I Can Hear You

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A short piece on hope and determination in the midst of an extremely distressing situation.

“John? Can you hear me?”

The voice cuts through the white noise like a knife slashing through a crisp white sheet.

Blinding light fills my vision and the world keens in agony.

A hum begins in the centre of my skull and vibrates down my spine. Tingles shoot out through my limbs, right down to my fingertips and toes setting my nerves alight.

I clench my hands and feet trying to push the prickling sensation away.

Nothing. No twitch or even a spasm registers in my limbs.

I try again.

Still nothing.

My stomach fills with cloying dread as the taste of smouldering ash fills my mouth. The dazzling light fills my vision and morphs into psychedelic colours and shifting shapes. Their insane movements make my head spin.

I squint to shield my eyes but my face is dead.

“John? If you can hear me, give me a sign.”

The voice is so familiar but I just can’t place it.

My mind tries to slip away. Back to the white noise where problems and pain were just faded memory.

I strain against the cage of my flesh and the keening recedes, bringing the world into focus for the first time.

I see a room full of people. Men and women huddled together in a corner whisper silent words over the gentle rhythmic hum and beep of machines.

One face stands out from the rest framed in hair the colour of a sandy beach reflecting the afternoon sun.

Her eyes are the ocean and they swallow me whole.

Her name is…

I can’t remember her name.

I know her but I can’t remember her name.

Frustration roils through me. I grit my teeth so hard I’m like to turn them to dust.

Only, I don’t.

I want to, but I can’t.

What the hell is wrong with me?

“Come on John. I know you’re in there. Just give me a sign, anything. Just a blink, please John. Just blink.”

Just blink? Might as well ask me to jump the Grand Canyon.

Those beautiful, sad, sea green eyes vanish as she moves away out of my line of sight. My eyes try to follow her but they’re glued in place. Some sick bastard’s idea of a joke.

A dark haired woman approaches with a needle in hand. She flicks the fluid filled canister with a neatly clipped fingernail and squirts a little juice onto the floor.

I watch as she deftly pushes the needle into my arm. My flesh parts before the sharp point and I don’t feel a thing until whatever shes pumping into me ignites, filling my veins with scorching flame.

In my mind, my back arches as my body bucks wildly against the gunpowder coursing through me. I scream my throat raw and bloody.

But of course, I don’t do any of those things.

My body’s tearing itself apart and I can’t even bitch about it.

One of the white coats approaches.

“Is it working?”

“His heart rates elevated but his EEG is unresponsive so far.”

The man’s intense grey blue eyes stare at something above my head.

“If it’s going to work we’d expect to see some response by now.”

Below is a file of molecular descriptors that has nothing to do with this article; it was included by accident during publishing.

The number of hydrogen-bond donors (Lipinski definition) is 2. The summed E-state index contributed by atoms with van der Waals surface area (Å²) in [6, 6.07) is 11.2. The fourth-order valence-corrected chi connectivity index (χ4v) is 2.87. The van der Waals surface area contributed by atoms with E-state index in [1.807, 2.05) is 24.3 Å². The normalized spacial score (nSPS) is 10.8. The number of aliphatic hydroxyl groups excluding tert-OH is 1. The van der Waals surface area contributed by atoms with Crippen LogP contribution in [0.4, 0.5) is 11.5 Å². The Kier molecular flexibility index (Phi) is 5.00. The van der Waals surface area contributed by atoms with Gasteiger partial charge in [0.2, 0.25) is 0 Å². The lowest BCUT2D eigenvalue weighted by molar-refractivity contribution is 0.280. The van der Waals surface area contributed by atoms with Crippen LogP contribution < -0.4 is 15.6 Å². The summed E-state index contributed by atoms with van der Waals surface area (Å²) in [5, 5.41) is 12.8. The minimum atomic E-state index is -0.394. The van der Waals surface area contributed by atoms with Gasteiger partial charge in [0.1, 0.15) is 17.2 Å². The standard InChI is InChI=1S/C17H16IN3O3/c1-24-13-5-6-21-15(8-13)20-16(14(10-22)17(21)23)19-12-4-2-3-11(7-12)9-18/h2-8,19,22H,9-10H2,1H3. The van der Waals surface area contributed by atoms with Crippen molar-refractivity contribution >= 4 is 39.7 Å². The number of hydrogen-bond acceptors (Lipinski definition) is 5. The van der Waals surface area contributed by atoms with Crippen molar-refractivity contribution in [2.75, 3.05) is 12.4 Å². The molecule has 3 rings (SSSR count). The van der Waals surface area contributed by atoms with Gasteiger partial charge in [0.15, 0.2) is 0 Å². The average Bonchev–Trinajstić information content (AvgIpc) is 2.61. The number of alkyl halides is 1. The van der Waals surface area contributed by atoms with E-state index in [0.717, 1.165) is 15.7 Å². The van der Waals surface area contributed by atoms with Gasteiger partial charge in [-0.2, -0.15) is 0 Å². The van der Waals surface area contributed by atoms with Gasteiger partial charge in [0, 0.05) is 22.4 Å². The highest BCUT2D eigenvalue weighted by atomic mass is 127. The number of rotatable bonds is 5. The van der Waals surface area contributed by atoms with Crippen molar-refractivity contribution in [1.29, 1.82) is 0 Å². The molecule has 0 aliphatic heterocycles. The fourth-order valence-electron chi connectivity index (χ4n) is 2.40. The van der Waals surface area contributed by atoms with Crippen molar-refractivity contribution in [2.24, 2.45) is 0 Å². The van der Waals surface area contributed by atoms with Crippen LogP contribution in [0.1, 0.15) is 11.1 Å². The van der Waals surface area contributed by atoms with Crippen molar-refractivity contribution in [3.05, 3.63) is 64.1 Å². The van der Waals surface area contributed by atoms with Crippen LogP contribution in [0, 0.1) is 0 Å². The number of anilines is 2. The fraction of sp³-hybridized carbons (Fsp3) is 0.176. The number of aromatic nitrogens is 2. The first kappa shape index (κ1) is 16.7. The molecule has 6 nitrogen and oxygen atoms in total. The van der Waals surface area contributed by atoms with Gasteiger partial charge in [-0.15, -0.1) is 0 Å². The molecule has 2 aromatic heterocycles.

Another coat joins him, a short woman with grey hair and a young face.

“Your certain he’s awake?”

“The EEG shows brain activity concurrent with wakefulness, if he can’t hear us now then he never will.”

The first doctor kneels down so his ice cold eyes meet my own.

“Please listen to me Mr Simmons. It is very important that you try to give us some sign you can hear us. A blink, a twitch, a flick of a muscle. Anything. Try as hard as you can.”

The grey haired woman steps around to the other side of the bed.

“Mrs Simmons, can we speak privately?”

Mrs Simmons? My God. My wife.

I can’t decide what’s worse, the lava broiling under my skin or the gaping holes cut out of my memory.

What kind of man forgets his own wife?

Shes back, sitting beside me. She leans into my vision clasping the weak, withered hand of a stranger.

“John. Do you remember that first winter up at your brothers cabin? The time we had that big snow storm and your brother had forgot to restock the firewood?”

Oddly enough I can. How could I forget? That stupid son of a bitch.

She smiles, as if she can read my mind.

“You remember how you stomped out into the snow and all you could bring back were a bundle of soaking wet twigs? You spent hours trying to get us a fire going. We didn’t have any gas and no lighter either. God, how stupid were we?”

“But you didn’t give up. Didn’t matter how hard it was you kept on rubbing those damn sticks together like you was possessed. And when that first wisp of smoke sparked to life God I was so proud of you.”

“You’re a fighter John. You never give up and you can’t give up now. Give us a sign John, show me you can hear us.”

She’s right. Trish always was right about me.

Trish.

My wifes name is Trish.

I say the name over and over again just for the sheer joy of it.

I cling on to her name like a drowning man clings to a life raft. If my mind is still here, maybe my body is too.

I put everything I have into moving my withered frame. Just a twitch, thats all I need.

The fire in my veins pulses with the rapid hammer thud of my heartbeat and the machines around me begin to sing.

“His heart rates rising rapidly.”

Heads swivel to screens I can’t see. Must be a good sign.

I push as hard as I can. If I could grit my teeth and scrunch my eyes shut I would for all the good it would do.

“EEG is spiking. It’s working.”

“John? Can you hear us? John?”

They’re all staring at me now, expectant.

Oh, I can hear you alright.

My vision flickers and Trish gasps.

The doctor is staring down at me again, his voice excited.

“Mr Simmons, please blink again if you can hear us.”

It hurts like hell but I do it, my vision flickers and tension bleeds from the room.

“John! Oh God John.”

Trish wraps her arms around me, sobbing into my shrunken chest.

I keep on blinking through the pain and my eyes cry tears of blood.

But in the midst of all the agony, there’s joy.

Such sweet joy.

 

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